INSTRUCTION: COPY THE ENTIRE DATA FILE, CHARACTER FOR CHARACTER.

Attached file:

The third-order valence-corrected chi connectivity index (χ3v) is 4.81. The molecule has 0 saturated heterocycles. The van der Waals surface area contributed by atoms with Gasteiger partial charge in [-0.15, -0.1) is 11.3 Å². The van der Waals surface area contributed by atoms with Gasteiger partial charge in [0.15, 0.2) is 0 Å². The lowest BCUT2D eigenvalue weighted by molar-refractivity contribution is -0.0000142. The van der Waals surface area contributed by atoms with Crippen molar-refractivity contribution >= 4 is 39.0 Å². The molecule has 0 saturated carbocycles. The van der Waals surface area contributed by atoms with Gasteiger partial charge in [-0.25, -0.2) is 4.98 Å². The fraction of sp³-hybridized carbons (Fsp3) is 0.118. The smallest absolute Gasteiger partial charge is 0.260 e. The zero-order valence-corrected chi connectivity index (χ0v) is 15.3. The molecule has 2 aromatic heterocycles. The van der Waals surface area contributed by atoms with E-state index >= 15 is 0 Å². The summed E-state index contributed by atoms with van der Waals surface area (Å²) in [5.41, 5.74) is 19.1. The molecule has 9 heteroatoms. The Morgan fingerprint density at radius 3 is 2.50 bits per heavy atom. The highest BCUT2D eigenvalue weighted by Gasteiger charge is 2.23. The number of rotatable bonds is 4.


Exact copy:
The third-order valence-corrected chi connectivity index (χ3v) is 4.81. The molecule has 0 saturated heterocycles. The van der Waals surface area contributed by atoms with Gasteiger partial charge in [-0.15, -0.1) is 11.3 Å². The van der Waals surface area contributed by atoms with Gasteiger partial charge in [0.15, 0.2) is 0 Å². The lowest BCUT2D eigenvalue weighted by molar-refractivity contribution is -0.0000142. The van der Waals surface area contributed by atoms with Crippen molar-refractivity contribution >= 4 is 39.0 Å². The molecule has 0 saturated carbocycles. The van der Waals surface area contributed by atoms with Gasteiger partial charge in [-0.25, -0.2) is 4.98 Å². The fraction of sp³-hybridized carbons (Fsp3) is 0.118. The smallest absolute Gasteiger partial charge is 0.260 e. The zero-order valence-corrected chi connectivity index (χ0v) is 15.3. The molecule has 2 aromatic heterocycles. The van der Waals surface area contributed by atoms with E-state index >= 15 is 0 Å². The summed E-state index contributed by atoms with van der Waals surface area (Å²) in [5.41, 5.74) is 19.1. The molecule has 9 heteroatoms. The Morgan fingerprint density at radius 3 is 2.50 bits per heavy atom. The highest BCUT2D eigenvalue weighted by Gasteiger charge is 2.23. The number of rotatable bonds is 4.